It isn't wrong, it's just a more literal translation than Duolingo was looking for. I don't think it should be counted as incorrect, though.
The English words "housekeeper" and "upkeep" capture the close meanings of "maintain" and "keep." Just noticing.
DL literally just translated this sentence as "keep this up". How can you tell if someone means "keep this up"rather than" keep this"?
Maybe "hold up" in the sense of "keep steady". If a carpenter were erecting a wall and needed an assistant to hold a stud or beam in place he might ask him "to maintain this (in position)" although there are simpler ways to say that--- "ten" for example.
The sentence is concerned with something already in progress. It is not about someome asking someone whether or not that other someone can do something.
Well mantener is more along the lines of 'To maintain' i.e. to be able to keep doing something. Tener is 'to have' so just different verbs!
That suggests a start has yet to begin and one can't keep up something which hasn't started yet. And the sentence is concerned with asking someone whether or not they can sustain something. Something ongoing.
When you are saying 'keep' in a different context, such as "Why does she keep on following me?" or "He keeps on kicking the table.", what is the Spanish word for that type of "keep"? Sigue?
Your problem here is English not Spanish. «Keep» has so many uses in English that are translatable by many different unrelated words in Spanish. A keep as a noun can be a jail or a fortified space. To keep a job would be guardar (or mantener if it's a question of keeping UP to the responsibilities). It can be sostener if it means keeping up a jogging speed or an amount of work. It can be mantener if it's a question of keeping up with expenses or being able to afford a house, a car, a wife. It could be conservar (un mueble histórico), tener (una farmacia tiene muchos medicamentos), or keep someone guessing tener a alguien en ascuas, llevar o escribir (un diario), hacer esperar=keep waiting), cumplir (una promesa), acercarse [no me acerques=keep away], guardar +++many more. The most useful (for me anyway) is seguir + gerund.....Sigo trabajando, sigo cantando, sigo viviendo en la misma casa, sigo estudiando, sigo siendo policía. There was a telenovela called "Te sigo amando"= ???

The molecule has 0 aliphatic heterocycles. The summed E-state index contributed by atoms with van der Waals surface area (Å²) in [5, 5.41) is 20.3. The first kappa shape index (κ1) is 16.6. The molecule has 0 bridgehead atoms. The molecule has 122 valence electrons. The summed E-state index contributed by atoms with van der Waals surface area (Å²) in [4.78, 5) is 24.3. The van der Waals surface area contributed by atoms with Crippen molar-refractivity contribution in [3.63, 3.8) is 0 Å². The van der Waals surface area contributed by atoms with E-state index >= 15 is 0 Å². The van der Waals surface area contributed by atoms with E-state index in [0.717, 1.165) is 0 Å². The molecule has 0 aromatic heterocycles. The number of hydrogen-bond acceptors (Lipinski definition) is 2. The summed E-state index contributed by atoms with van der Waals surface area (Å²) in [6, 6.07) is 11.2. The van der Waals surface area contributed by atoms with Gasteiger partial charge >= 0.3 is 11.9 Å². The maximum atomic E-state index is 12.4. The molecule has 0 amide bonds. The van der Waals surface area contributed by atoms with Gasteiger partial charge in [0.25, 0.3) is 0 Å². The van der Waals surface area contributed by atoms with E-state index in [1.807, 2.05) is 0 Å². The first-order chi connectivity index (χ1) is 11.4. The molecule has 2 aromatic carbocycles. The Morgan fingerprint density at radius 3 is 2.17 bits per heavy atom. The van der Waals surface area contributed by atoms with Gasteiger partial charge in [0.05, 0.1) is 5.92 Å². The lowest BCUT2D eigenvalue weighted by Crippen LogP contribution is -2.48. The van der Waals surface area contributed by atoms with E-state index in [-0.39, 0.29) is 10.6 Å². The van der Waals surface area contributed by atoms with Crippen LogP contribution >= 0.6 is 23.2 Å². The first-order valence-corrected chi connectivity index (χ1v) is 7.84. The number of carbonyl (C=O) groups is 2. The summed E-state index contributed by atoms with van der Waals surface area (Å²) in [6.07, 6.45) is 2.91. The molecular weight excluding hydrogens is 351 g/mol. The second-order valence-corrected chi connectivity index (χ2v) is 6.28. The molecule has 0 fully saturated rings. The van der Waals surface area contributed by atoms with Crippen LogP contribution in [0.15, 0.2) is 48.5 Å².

I got credit for "Can you keep this up?", but DuoLingo suggested another translation was " Can you keep this?". The former English version implies maintaining a task or level of activity, while the latter implies posession of an object. Can matener be used that way?
I wrote: "Can you keep at it?" Maybe my 'english' is wrong...I'm french speaking and had several answer refused because my english translation is bad, although I understood and meant the correct answer! ;-)
Soooo i can hand my friend my phone to hold and Say that? Would it makes sence
It would make sense but you might not get it back. :)
mantener - keep (permanently); maintain, take care of, keep (in good shape)
There isn't really one word in Spanish for "to hold", but tomar could be used here, as in "Can you take my phone (for a while)?"
I submitted can you keep this up and it was rejected. So how do you say can you keep this up?